The newly elected chairman of Afghanistan's parliament has said he will resign as leader of the opposition and will support U.S.-backed President Hamid Karzai's efforts to rebuild the country after a quarter century of war. The announcement by Mohammad Yunus Qanuni at a press conference late Thursday was a major boost for Karzai, who hopes to form alliances between his government and rival ethnic and political factions in the legislature.
Qanuni was one of Karzai's primary political rivals, having finished second to him in the presidential elections in October last year. He resigned his post of education minister, which he was given by Karzai, so that he could challenge Karzai for the presidency. He was narrowly elected chairman of the assembly in a vote Wednesday.
"I cannot be the chief of the parliament and the chief of the opposition," Qanuni told reporters. "Several times, I said that if I became head of the parliament ... I would resign from being the chairman of the opposition party. Now, I am abiding by my promise." He said the new opposition leader would be Burhanuddin Rabbani, a fellow ethnic Tajik and former president during a destructive civil war in the 1990s. The two men are old friends and Rabbani withdrew his own candidacy for the chairmanship of the parliament last week in favor of the younger Qanuni.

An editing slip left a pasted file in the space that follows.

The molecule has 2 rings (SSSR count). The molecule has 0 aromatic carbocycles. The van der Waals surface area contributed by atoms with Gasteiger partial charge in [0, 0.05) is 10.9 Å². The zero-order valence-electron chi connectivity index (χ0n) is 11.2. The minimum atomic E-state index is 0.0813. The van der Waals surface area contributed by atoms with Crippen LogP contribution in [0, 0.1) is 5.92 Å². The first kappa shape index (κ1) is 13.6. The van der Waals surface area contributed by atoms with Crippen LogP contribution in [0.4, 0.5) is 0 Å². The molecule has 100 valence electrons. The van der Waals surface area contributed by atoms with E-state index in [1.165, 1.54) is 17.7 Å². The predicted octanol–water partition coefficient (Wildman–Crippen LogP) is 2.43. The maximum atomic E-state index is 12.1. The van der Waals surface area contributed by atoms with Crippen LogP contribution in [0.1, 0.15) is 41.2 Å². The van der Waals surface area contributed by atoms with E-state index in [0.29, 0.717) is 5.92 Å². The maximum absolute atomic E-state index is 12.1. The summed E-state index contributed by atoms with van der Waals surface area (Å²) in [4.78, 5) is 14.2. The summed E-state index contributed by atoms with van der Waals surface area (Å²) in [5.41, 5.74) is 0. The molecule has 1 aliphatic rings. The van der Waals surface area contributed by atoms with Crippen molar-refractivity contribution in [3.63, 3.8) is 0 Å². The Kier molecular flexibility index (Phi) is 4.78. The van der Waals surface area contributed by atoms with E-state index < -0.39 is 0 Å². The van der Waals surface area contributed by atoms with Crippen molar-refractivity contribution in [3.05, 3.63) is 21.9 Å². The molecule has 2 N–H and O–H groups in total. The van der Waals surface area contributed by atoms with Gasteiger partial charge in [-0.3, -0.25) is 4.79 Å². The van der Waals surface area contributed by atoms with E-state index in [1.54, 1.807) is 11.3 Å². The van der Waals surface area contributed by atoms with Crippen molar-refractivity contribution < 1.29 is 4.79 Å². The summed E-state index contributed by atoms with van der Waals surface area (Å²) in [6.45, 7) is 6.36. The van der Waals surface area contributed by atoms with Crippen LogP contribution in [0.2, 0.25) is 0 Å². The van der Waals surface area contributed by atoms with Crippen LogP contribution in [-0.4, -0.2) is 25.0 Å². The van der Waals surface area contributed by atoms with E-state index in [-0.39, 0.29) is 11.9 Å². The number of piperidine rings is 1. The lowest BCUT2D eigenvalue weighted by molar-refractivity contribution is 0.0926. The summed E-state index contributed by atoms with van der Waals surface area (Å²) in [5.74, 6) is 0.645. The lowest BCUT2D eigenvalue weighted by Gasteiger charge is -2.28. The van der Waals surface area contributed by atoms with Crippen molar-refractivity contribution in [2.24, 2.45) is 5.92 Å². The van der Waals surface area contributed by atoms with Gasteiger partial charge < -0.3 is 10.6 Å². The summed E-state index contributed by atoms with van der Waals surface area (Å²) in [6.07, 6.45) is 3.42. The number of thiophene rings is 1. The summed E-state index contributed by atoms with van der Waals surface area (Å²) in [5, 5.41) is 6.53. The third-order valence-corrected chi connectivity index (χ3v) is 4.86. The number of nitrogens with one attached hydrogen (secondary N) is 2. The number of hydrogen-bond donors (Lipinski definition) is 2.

"My belief is that the parliament of Afghanistan should support the positive policies of the government," Qanuni said. "In the national interest, the parliament, the judiciary and other arms of the government should cooperate. This cooperation will help the people of Afghanistan."
He said that in the past four years, since the Taliban was ousted in 2001, "there has been no change in the lives of the Afghan people," despite billions being spent on foreign aid.
The new parliament convened on Monday, three months after legislative elections. Afghanistan had no elected national assembly since 1973, after which coups and a Soviet invasion plunged the country into decades of chaos that killed than 1 million people. That period was followed by the rule of the Islamic extremist Taliban militia, reports the AP. I.L.
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